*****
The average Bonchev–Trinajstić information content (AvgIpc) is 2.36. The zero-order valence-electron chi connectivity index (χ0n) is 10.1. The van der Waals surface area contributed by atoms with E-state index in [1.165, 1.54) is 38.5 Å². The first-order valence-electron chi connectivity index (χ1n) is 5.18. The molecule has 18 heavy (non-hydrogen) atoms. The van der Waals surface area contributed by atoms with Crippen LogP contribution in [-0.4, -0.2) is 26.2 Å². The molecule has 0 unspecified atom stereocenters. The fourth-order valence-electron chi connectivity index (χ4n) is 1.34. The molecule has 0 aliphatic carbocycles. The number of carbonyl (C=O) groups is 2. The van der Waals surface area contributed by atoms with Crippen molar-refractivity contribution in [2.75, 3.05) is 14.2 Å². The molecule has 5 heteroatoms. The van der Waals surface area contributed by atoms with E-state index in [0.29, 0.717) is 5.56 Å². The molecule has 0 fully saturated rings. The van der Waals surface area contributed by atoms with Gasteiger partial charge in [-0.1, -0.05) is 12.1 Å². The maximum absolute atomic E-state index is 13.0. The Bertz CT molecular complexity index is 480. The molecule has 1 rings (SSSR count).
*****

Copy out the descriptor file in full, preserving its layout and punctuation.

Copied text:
The average Bonchev–Trinajstić information content (AvgIpc) is 2.36. The zero-order valence-electron chi connectivity index (χ0n) is 10.1. The van der Waals surface area contributed by atoms with E-state index in [1.165, 1.54) is 38.5 Å². The first-order valence-electron chi connectivity index (χ1n) is 5.18. The molecule has 18 heavy (non-hydrogen) atoms. The van der Waals surface area contributed by atoms with Crippen LogP contribution in [-0.4, -0.2) is 26.2 Å². The molecule has 0 unspecified atom stereocenters. The fourth-order valence-electron chi connectivity index (χ4n) is 1.34. The molecule has 0 aliphatic carbocycles. The number of carbonyl (C=O) groups is 2. The van der Waals surface area contributed by atoms with Crippen molar-refractivity contribution in [2.75, 3.05) is 14.2 Å². The molecule has 5 heteroatoms. The van der Waals surface area contributed by atoms with E-state index in [0.29, 0.717) is 5.56 Å². The molecule has 0 fully saturated rings. The van der Waals surface area contributed by atoms with Gasteiger partial charge in [-0.1, -0.05) is 12.1 Å². The maximum absolute atomic E-state index is 13.0. The Bertz CT molecular complexity index is 480. The molecule has 1 rings (SSSR count).